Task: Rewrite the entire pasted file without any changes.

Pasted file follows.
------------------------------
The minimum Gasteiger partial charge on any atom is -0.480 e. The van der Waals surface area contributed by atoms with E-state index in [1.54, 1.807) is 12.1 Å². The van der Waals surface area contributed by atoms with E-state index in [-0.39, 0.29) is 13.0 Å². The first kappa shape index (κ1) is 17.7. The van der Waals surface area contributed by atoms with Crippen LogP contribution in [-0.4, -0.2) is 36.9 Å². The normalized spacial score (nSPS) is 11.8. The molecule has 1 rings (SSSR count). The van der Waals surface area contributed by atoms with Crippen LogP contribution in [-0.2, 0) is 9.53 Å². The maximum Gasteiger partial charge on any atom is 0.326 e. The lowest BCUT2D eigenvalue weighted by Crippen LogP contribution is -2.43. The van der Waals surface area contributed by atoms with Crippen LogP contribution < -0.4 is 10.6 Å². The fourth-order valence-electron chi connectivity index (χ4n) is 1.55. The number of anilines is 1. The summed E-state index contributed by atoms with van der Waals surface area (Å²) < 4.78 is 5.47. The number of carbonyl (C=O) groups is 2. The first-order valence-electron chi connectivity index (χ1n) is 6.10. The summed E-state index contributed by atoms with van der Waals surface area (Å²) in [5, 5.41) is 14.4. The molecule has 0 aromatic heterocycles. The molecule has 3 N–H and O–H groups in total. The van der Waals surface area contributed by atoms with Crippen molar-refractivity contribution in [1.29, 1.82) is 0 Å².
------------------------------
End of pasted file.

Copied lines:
The minimum Gasteiger partial charge on any atom is -0.480 e. The van der Waals surface area contributed by atoms with E-state index in [1.54, 1.807) is 12.1 Å². The van der Waals surface area contributed by atoms with E-state index in [-0.39, 0.29) is 13.0 Å². The first kappa shape index (κ1) is 17.7. The van der Waals surface area contributed by atoms with Crippen LogP contribution in [-0.4, -0.2) is 36.9 Å². The normalized spacial score (nSPS) is 11.8. The molecule has 1 rings (SSSR count). The van der Waals surface area contributed by atoms with Crippen LogP contribution in [-0.2, 0) is 9.53 Å². The maximum Gasteiger partial charge on any atom is 0.326 e. The lowest BCUT2D eigenvalue weighted by Crippen LogP contribution is -2.43. The van der Waals surface area contributed by atoms with Crippen LogP contribution < -0.4 is 10.6 Å². The fourth-order valence-electron chi connectivity index (χ4n) is 1.55. The number of anilines is 1. The summed E-state index contributed by atoms with van der Waals surface area (Å²) < 4.78 is 5.47. The number of carbonyl (C=O) groups is 2. The first-order valence-electron chi connectivity index (χ1n) is 6.10. The summed E-state index contributed by atoms with van der Waals surface area (Å²) in [5, 5.41) is 14.4. The molecule has 0 aromatic heterocycles. The molecule has 3 N–H and O–H groups in total. The van der Waals surface area contributed by atoms with Crippen molar-refractivity contribution in [1.29, 1.82) is 0 Å².